Friday, January 15, 2010

Mobile money a potential conduit for criminal activities

One of the biggest stumbling blocks for mobile money deployments is the regulatory controls designed to ensure that mobile money are not to be used for criminal activities. (By criminal activities it is meant funding of terrorism, money laundering and application of money collected in illegal ways). This is way the need exists to know with a high degree of certainty who did what transaction.

The result of this "need to know who did what transaction" got translated into a dreaded three-letter word: KYC (Know your customer). Anyone that have done a serious (and legal) mobile money deployment will tell you that KYC requirements and compliance are probably the biggest challenge. Without the need for KYC, many deployments would be much easier, less expensive and will be more effective in bringing financial services to the people that need it.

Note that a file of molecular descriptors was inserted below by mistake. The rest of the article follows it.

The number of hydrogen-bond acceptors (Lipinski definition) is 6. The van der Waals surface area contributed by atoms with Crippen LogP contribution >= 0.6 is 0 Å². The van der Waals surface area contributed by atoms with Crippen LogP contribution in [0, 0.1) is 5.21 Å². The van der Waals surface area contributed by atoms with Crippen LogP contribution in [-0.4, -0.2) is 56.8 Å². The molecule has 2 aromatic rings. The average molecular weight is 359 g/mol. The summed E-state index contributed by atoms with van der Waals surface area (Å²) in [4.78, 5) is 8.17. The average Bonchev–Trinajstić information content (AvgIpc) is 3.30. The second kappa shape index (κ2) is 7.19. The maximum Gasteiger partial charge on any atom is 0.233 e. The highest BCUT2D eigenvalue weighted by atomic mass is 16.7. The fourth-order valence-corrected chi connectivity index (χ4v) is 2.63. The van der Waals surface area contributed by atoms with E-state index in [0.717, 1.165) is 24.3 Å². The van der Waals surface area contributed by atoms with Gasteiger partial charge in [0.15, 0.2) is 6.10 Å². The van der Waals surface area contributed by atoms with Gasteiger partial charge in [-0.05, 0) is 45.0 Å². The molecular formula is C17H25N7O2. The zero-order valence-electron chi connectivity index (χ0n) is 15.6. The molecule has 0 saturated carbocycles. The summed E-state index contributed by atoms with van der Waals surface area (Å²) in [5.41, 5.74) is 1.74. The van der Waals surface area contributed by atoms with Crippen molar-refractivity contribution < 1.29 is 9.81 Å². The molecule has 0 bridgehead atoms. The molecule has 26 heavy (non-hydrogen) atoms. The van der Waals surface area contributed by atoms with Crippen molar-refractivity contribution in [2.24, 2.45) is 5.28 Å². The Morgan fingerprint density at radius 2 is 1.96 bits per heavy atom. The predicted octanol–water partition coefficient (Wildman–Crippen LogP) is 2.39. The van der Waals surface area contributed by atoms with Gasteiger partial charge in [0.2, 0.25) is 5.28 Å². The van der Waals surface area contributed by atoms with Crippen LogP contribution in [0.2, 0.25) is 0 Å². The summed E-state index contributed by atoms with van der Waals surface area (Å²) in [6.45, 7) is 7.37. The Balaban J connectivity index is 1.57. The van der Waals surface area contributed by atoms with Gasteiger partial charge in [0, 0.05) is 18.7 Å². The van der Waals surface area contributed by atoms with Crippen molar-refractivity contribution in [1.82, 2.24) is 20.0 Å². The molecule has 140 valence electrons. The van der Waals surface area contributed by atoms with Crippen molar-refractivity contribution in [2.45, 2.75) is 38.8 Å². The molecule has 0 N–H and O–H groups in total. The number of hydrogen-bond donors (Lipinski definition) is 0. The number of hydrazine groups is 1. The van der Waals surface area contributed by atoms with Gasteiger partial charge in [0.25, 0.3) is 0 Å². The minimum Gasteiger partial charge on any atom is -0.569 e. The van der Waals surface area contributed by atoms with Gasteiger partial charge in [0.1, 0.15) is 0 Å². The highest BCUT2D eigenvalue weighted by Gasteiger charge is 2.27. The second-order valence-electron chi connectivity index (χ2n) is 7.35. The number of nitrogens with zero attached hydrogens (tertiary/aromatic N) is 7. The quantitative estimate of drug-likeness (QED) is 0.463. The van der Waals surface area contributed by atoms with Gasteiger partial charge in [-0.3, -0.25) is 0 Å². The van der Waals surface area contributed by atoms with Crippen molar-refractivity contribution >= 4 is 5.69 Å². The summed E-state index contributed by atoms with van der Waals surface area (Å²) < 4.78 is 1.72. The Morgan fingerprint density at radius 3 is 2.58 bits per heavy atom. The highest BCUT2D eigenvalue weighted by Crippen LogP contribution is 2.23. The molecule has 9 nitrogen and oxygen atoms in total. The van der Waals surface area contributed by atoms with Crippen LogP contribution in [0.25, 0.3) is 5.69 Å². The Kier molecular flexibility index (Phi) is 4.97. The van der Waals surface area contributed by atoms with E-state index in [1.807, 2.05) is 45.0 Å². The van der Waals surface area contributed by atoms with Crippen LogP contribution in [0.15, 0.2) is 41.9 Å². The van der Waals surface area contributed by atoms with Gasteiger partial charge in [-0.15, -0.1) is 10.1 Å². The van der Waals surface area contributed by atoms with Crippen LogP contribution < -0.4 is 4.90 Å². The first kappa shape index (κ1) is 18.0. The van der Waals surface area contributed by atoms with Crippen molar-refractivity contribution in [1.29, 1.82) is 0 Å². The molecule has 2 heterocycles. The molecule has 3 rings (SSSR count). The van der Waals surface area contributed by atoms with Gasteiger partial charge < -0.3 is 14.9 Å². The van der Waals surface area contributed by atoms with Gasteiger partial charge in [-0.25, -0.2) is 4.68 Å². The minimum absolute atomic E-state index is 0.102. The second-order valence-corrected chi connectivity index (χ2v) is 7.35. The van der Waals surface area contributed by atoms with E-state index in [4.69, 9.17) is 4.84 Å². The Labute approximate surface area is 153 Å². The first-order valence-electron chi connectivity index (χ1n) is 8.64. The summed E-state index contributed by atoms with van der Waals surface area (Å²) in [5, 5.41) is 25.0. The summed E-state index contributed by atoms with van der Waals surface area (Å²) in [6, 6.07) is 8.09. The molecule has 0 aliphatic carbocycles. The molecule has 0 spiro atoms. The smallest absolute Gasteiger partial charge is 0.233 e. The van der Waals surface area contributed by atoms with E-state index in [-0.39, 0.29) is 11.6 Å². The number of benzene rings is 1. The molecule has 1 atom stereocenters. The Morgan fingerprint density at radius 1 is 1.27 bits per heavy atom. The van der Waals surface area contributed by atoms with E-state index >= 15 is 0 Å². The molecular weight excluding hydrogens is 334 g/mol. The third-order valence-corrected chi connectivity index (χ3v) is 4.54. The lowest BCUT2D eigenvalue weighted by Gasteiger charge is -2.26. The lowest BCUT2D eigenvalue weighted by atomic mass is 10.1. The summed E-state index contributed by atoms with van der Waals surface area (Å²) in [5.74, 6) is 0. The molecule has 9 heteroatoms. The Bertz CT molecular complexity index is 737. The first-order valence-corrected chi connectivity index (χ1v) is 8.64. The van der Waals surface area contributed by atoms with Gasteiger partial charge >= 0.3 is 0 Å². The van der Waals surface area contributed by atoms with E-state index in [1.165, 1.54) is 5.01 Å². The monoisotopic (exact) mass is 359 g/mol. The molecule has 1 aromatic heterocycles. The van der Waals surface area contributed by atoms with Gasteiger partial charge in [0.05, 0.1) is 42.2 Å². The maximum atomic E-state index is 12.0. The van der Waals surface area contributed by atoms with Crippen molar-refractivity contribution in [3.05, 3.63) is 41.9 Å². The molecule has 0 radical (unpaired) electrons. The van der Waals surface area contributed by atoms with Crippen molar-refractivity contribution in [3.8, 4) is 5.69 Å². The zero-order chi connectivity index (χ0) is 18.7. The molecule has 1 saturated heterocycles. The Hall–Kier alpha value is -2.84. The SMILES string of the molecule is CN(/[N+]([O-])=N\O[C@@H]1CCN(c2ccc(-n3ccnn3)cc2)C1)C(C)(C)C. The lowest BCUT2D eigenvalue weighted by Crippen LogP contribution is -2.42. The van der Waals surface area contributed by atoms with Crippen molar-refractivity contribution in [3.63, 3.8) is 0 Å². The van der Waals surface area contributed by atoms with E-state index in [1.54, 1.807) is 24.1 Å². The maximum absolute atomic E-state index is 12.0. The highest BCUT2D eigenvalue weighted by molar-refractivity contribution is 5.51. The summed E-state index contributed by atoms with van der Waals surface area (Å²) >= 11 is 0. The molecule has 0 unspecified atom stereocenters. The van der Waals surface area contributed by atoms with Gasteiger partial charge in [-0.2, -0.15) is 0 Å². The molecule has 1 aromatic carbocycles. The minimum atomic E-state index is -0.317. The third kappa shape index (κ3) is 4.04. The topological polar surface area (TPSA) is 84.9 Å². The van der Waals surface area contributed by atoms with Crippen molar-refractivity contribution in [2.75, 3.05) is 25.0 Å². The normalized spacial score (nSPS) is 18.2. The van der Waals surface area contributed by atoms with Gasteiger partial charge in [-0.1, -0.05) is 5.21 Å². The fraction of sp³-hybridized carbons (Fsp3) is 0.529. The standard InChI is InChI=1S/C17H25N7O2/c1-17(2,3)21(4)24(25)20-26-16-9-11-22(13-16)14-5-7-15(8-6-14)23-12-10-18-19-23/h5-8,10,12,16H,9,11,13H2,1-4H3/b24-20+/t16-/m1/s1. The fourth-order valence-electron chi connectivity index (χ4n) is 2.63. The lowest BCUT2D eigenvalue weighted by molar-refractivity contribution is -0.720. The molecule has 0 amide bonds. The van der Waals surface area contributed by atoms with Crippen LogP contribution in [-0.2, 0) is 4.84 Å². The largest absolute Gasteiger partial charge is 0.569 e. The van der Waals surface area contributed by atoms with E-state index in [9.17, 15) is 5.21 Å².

Many people are of the opinion that the level of rigour prescribed are not in line with the risk that is being mitigated. The fact that a poor person in Africa cannot have a mobile money wallet, because he/she does not have a proper ID-document (or proof of residence) is a shame and does very little to help the world fight organised crime and terrorism.

I have became a fan of Dave Birch's thoughts recently and one should read a recent blogpost on this topic. His recommendation makes a lot of sense:

"My suggestion is that we fix on 500 euros as the breakpoint. People should be allowed prepaid cards, prepaid accounts, money transfer accounts or whatever with no identification provided that the maximum balance is limited to 500 euros (it is currently 150 euros) and a maximum annual turnover over 10,000 euros (it is currently 2,500 euros). This will lower costs and ease accessibility -- I might even go and get an O2 Money card -- thus achieving a variety of goals including social inclusion and reduced transaction costs for the poor."

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